Some bands reinvent themselves over the course of a career. They Might be Giants do it over the course of hours.
The New York alt-pop duo moonlights making children's music, touring with two completely different types of shows tailored toward two different fan bases. And just for kicks, sometimes they schedule both the same day.
On Saturday, they'll present a family matinee and an evening rock set at the Kasser Theater on the campus of Montclair State University. Although tickets for both sets are sold out, they have another double date coming up.
On Jan. 31 at Le Poisson Rouge in New York, the band will stage an afternoon songfest for kids and a retrospective night show for grownups. They've put together a set list featuring tracks from every album, dating back to their 1986 self-titled debut, which spawned the hit "Don't Let's Start."
After these shows, they're off to Los Angeles for the Grammy Awards, nominated in the children's category for their latest release, "Here Come the 123s."
They already have a Grammy -- for the "Malcolm in the Middle" theme -- but the guys are still on edge, facing such formidable opponents as Beethoven's Wig and Trout Fishing in America.
We spoke on the phone with John Flansburgh, who first met his musical collaborator, John Linnell, editing their high school newspaper.
Q: It's cool that you're playing these back-to-back shows. Have you done this before?
A: We don't do too many kids' shows in general. We published a book a few years ago and we did a lot of in-store appearances at Borders and Barnes & Noble. They're kid-friendly environments. Most rock venues are not right for kids. The biggest problem is merging the world of late-night carousing and family entertainment. It's awkward.
Q: How did you prepare to make the transition into this different style of performing?
A: It's strange. For the first 20 years of our career, we could swear on stage without penalty. When we do shows for kids, the kids don't really mind if we swear, but the parents seem to get very upset.
Q: That's an interesting balance to strike.
A: When it comes to the kids' stuff, we're trying to engage their imaginations and show them what's cool about music. On top of it, we don't want to feel like we're talking down to the audience. But it's hard not to talk down to a 4-year-old.
Q: Throughout your career, the music you've made has this joyful component to it that is universal. Kids respond to all the songs, not just the ones specifically written for them.
A: That seems to be true and a lot of kids today don't really see live music. Their idea of what it is to be a musician goes through this "American Idol" filter where there's a singer and a background track.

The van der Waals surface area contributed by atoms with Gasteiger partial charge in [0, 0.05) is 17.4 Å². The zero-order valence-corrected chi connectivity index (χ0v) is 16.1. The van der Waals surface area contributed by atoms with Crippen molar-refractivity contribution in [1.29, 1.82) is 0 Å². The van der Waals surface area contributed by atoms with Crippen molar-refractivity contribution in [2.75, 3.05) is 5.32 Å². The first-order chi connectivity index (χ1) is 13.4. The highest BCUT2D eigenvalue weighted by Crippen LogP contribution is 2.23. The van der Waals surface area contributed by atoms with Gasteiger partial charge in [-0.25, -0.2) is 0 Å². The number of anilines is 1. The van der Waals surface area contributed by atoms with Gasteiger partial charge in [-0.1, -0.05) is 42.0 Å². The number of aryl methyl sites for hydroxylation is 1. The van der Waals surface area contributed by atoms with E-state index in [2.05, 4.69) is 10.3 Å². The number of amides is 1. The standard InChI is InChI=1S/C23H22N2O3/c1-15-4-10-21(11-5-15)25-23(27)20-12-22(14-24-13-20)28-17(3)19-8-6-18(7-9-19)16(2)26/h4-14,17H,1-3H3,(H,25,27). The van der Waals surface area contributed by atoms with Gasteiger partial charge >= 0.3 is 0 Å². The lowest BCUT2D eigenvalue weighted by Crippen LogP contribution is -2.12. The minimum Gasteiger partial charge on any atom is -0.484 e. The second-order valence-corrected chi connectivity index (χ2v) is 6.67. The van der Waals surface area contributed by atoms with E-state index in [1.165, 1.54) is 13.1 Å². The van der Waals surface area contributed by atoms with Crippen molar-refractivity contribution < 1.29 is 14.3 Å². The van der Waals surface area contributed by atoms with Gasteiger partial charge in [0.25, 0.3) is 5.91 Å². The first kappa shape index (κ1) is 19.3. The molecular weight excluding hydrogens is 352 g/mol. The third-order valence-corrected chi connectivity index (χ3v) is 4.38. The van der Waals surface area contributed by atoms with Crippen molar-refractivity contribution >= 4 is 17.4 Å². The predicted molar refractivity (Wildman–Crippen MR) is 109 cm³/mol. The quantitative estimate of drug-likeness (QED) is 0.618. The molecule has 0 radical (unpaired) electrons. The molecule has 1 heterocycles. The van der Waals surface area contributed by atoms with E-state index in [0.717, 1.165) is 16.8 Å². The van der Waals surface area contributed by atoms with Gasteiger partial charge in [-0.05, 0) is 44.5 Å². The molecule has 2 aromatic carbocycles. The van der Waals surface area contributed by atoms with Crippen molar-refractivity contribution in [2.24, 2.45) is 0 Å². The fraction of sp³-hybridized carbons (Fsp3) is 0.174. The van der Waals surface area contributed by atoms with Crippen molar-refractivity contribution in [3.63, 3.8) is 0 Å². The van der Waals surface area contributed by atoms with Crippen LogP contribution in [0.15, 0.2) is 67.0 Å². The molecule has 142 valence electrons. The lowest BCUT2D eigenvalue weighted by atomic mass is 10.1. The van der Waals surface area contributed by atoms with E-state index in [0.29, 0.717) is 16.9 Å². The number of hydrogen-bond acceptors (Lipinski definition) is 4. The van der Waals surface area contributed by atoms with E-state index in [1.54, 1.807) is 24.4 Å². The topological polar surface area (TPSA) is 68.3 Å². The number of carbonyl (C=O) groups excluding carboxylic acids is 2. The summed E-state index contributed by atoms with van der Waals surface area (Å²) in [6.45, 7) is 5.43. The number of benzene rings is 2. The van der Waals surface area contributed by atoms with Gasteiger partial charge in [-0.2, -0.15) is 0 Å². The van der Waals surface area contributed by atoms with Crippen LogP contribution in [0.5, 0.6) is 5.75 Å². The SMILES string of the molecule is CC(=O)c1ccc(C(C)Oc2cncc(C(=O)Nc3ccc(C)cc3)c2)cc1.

Q: Is the songwriting process different when you're doing an album like "Here Come the 123s?"
A: It's a little bit simpler because there are themes. The kids thing is odd because everybody wants to make everything school. Music shouldn't have to be school. We make albums that have information content in them but they're topics that are interesting to us.
Q: Congratulations on the Grammy nomination.
A: It's very exciting.
Q: Even though you've done it before.
A: There are some things you get used to and some things that are hard to get used to. The first time we were nominated, on Grammy day we did this press junket and literally you do 90 interviews in three hours. We were standing directly behind Tommy Lee, who was not nominated for anything. But it was the beginning of "I'm Tommy Lee, reality TV superstar."
Q: He is a good interview.
A: This was in a very troubled moment for Tommy. He had just gotten out of jail. His PR person would repeat over and over, "Tommy Lee doesn't want to talk about Pamela (Anderson), he doesn't want to talk about Motley Crue and you can't talk about jail." There's nothing left to talk about.
Q: You could ask about the spinning drum kit.
A: That would have been good, but he didn't want to talk about the Crue, man.
Q: Was he a tough act to follow?
A: Not really. We just talked about jail and Pamela Anderson and Motley Crue.
Q: Do you ever feel like your band has a certain identity crisis because so much of the music business is compartmentalizing bands into genres, one audience, one demographic?
A: It does seem like we are difficult to categorize, but I think people get us in a very immediate way. It's a rare combination of things, being able to flummox those who try to put your music in a box, and yet there's a pretty wide audience for it.
Q: Through all the different enterprising things that you've done over the years, whether it's putting songs on an answering machine or sharing music online, it's enabled you to keep the fan base growing, bringing new people in.
A: Our audience is like the Dorian Gray audience of rock. They're so much younger than we are.
Q: Now with the children's music, the audience is even more revitalized.
A: We've only been doing the kids' stuff for a few years so we haven't seen the booster rocket of kids who have grown up with our music turning into adult fans. But it would be an exciting turn of events if those hundreds of thousands of kids suddenly became the new They Might be Giants army.
Q: There is a pre-existing army.
A: Yeah and I salute them for not letting the fact that we're doing kids' stuff detract from thinking about our songs in a sophisticated way. It is unusual in this culture.
Q: The music is unusual, catchy songs with all of these multisyllabic lyrics.
A: Yes, but we're not the only band out there doing multisyllabic rock.